Nature defines a place’s significance.
It is nature that provides the foundation upon which human activity thrives. We often hear about the awesomeness of Big Ben, the Eiffel Tower, Sydney’s Opera House, or San Francisco’s Golden Gate Bridge.
But what would London be without the River Thames that meanders through its cosmopolitan heart? What about Paris sans the Seine? Where would Sydney be without its harbors, or San Francisco without its iconic – and steep! – hills? How about Sedona without its Red Rocks? What of the entire island of Japan without its system of restorative forests? Budapest without the Danube, or Abuja, Nigeria without Zuma Rock?
In the United States, we enjoy a nearly 150 year-old system of national parks, parks which Congressional leaders at that time intended “as a pleasuring-ground for the benefit and enjoyment of the people.” And in Australia’s Sunshine Coast, residents and visitors can stroll along the pristine coastline for 96 km – about 60 miles – on a generous, publicly provisioned walkway called the Coastal Pathway.
Closer to home, community leaders deliver the multiple benefits of national and state conservation areas to local places. These inspiring people bring the commons to the places where the rest of us work, live, and play.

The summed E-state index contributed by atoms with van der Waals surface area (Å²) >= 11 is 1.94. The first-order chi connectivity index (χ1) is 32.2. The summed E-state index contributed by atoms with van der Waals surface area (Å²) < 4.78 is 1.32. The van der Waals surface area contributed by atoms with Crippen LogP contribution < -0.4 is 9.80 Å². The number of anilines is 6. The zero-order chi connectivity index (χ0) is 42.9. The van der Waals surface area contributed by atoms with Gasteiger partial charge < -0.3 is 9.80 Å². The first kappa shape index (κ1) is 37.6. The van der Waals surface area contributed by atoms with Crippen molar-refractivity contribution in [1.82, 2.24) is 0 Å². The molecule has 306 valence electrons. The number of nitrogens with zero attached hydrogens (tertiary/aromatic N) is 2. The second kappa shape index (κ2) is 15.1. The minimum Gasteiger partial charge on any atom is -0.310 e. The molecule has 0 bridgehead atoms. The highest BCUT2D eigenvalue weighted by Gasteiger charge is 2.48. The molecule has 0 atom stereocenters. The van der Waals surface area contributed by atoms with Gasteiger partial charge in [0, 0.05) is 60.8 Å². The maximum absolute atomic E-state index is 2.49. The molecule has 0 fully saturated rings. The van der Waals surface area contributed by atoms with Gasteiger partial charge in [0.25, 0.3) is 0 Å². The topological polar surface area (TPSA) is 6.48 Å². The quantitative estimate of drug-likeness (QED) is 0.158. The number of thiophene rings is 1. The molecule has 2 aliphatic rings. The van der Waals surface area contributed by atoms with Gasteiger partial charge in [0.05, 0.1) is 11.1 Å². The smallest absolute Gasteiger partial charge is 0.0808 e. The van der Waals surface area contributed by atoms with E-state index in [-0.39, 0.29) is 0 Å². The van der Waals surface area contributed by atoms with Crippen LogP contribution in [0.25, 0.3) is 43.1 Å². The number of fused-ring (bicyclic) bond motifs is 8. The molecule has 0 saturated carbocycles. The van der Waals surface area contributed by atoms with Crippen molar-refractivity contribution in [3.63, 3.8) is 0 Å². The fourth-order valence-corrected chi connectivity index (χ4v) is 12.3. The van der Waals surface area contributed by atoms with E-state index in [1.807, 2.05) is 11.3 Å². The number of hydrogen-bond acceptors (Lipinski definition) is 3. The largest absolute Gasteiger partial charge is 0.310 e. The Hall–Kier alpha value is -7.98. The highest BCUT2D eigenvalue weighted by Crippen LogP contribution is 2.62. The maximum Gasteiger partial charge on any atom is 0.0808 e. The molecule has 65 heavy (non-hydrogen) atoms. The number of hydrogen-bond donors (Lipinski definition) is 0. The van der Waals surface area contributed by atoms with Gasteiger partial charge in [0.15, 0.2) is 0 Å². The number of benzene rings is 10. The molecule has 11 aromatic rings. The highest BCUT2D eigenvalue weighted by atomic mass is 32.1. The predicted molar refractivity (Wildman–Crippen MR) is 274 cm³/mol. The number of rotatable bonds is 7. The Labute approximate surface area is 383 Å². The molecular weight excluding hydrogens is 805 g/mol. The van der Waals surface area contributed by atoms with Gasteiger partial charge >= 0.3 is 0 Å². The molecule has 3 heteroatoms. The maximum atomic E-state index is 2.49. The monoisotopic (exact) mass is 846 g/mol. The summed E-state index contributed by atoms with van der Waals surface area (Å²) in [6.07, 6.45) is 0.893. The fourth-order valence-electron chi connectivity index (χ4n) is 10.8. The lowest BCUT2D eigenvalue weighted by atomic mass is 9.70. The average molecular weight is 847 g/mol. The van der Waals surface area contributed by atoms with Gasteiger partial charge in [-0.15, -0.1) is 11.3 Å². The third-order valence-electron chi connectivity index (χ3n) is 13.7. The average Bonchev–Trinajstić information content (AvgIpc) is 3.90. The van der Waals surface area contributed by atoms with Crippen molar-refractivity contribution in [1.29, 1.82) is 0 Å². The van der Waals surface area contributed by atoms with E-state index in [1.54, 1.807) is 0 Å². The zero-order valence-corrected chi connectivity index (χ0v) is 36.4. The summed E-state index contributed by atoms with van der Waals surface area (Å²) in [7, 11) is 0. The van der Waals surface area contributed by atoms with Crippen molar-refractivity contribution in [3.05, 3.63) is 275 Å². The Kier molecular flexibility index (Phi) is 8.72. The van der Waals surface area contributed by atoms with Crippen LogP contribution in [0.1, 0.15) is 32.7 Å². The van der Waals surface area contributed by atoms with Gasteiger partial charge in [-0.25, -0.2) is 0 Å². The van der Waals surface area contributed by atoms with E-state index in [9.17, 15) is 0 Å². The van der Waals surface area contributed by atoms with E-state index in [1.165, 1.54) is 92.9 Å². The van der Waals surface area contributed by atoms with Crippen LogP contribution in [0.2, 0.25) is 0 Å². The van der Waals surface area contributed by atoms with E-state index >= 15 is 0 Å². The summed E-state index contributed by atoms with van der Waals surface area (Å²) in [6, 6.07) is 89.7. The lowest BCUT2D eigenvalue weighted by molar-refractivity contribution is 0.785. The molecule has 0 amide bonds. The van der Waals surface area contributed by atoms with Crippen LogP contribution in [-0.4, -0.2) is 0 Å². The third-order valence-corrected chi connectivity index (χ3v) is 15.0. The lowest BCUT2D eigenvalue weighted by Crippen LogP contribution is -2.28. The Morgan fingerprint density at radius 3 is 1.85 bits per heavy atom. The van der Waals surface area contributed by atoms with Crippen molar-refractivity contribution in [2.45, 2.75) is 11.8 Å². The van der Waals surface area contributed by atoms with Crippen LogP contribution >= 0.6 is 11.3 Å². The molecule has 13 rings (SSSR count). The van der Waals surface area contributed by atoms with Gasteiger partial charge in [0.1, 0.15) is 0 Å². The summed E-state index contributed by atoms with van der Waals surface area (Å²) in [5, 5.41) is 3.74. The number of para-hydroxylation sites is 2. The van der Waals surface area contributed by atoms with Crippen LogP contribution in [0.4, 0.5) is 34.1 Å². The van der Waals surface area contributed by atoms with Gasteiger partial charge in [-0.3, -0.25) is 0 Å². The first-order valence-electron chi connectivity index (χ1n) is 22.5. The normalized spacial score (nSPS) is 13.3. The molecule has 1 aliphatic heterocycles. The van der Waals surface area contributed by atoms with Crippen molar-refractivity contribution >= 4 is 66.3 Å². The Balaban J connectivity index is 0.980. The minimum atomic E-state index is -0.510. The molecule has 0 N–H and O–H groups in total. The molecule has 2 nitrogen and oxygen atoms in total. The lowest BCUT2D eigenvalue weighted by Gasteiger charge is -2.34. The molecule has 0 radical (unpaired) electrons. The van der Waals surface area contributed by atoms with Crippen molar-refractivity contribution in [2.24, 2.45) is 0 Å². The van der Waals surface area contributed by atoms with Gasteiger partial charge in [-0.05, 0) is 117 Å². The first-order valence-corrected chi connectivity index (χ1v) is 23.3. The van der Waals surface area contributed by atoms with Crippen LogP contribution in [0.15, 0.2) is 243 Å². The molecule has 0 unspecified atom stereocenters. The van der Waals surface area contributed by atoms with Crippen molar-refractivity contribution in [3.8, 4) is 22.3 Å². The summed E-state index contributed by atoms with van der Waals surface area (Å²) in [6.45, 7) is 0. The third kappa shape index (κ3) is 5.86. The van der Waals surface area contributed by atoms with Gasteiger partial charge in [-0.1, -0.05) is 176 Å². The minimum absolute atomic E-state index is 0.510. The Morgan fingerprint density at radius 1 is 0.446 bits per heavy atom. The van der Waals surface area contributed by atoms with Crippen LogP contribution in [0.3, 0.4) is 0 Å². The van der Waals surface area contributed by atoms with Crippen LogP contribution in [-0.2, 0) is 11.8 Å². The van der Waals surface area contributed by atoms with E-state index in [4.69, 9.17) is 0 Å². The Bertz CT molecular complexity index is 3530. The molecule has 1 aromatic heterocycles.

Creating biophilic cities is one way leaders do this. Biophilic cities are ones that intentionally “protect, restore and grow nature.” And on an even more localized scale, developers of community orchards, gardens, and trail systems re-create natural processes and welcome native flora and fauna into our common spaces.
Biophilic cities and town-situated commons are a necessary complement to large-scale and mainly automobile-accessed conservation areas – see many people biking to Yellowstone National Park? Place-embedded nature enlivens our landscape and expands our sense of what is ours. For the true value of cities and all places lies in their natural beauty, beauty we can and should all share.Follow SethLaJ307